July 26, 2005
I'm certain that I can now guess a person's age and marital status by how they react to the news of a friend's pregnancy. Seriously, send me someone's comment, and I'll tell you whether it was your great Aunt Hilda or that single girlfriend who still parties till 2:00 in the morning.
While my own pregnancy is not yet public knowledge, Tom and I have told enough folks to notice some trends in responses. Here we go:
"Are you sure? Have you been to the doctor to confirm?"
This would be your mother-- or anyone of her generation (in my case, my aunt). She probably knows that a rabbit no longer has to die, but she can't believe that a plastic test from the Piggly Wiggly has the same authority as someone in a white coat. You can explain the rarity of false positives, but she won't believe you. At least you can say, "See, I was right," after your first prenatal visit.
"I though you looked a little bigger, but I wasn't going to say anything."
Most assuredly, this will not come from your friend still trying to lose postpartum weight. No, this would be your single friend-- in my case, one I hadn't seen since my wedding. Truth is, most of my extra pounds are marriage ones, but it was nice to have a pregnancy to blame them on.
"Have you heard the heartbeat?"
This friend has at least one child. She is well-acquainted with what happens at each prenatal visit and rejoices with you after each one. She will not tire of talking about your pregnancy. After all, it gives her a chance to talk about hers. You want to hear every word and feel a new bond with an old friend.
"Miscarriages aren't bad, because most likely there was something wrong with the baby."
Back to the single friend. She thinks about babies about as much as the Cookie Monster does vegetables. She doesn't realize that 1) the grief of a miscarriage is over the baby you imagined you had, who you pictured greeting as healthy and well in nine months, and 2) how much you'd love the baby regardless of any birth defects.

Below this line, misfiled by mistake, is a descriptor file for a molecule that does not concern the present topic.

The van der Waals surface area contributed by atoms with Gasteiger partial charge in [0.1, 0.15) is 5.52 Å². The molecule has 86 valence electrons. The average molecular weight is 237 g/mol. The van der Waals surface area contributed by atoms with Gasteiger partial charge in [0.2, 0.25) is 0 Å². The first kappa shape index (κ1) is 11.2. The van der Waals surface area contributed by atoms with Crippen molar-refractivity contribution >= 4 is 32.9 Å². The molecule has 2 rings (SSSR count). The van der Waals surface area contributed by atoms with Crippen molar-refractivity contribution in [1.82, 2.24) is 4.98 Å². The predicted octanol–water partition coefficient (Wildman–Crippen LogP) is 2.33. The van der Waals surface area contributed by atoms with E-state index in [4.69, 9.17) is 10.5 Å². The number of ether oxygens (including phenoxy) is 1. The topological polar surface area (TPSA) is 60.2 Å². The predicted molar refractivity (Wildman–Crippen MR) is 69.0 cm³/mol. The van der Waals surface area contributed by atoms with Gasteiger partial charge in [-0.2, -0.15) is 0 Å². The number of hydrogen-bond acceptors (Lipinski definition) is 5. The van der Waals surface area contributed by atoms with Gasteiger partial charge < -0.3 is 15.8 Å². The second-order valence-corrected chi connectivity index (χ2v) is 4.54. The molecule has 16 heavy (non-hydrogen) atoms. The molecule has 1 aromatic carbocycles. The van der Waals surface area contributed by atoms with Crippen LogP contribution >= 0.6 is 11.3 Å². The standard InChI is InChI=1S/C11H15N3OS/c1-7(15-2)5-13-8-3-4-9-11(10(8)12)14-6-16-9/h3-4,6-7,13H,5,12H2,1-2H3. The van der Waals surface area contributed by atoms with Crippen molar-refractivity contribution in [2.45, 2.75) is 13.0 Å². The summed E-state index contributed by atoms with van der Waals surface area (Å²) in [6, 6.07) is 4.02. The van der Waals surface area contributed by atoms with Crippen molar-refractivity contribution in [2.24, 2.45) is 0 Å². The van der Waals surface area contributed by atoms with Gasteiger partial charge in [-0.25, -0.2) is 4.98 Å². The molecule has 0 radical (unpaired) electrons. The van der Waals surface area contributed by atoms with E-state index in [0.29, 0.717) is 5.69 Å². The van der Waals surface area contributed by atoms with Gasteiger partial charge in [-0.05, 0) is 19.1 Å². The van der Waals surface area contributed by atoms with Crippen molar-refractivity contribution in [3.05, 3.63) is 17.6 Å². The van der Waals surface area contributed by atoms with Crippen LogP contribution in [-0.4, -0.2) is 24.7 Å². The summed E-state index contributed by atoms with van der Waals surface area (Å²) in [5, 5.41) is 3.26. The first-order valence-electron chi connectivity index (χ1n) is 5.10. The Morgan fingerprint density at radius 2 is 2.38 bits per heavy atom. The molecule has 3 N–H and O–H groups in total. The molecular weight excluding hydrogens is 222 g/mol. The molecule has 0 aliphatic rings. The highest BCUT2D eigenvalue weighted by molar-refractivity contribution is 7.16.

Rarely does this come from a mother, though you might hear it from one who's never experienced it. In fact, when I shared my fear of miscarriage with my sister-in-law, she regaled me with the horror stories of her friends.
"When are you going to quit work?"
This is your great aunt. She asked the same question when you got engaged, and she sure can't understand why you'd like to be gainfully employed throughout your pregnancy.
"Are you going to use a pacifier?"
Back to your friends with babies, who find such discussions stimulating. Closely related are the questions of how long you plan to breastfeed and whether or not to spank. My internet readings have taught me to tread lightly when answering such questions. If you thought Israeli-Palestinian talks could get ugly...
So I've left out those friends who might be contemplating a baby of their own. None of the people we've told fall into that category. But if my own time in that group was anything close to normal, I'd say these friends won't ask the questions really on their mind let it give them away: "Were you charting? How long did it take? How many times a month did you, um, you know?"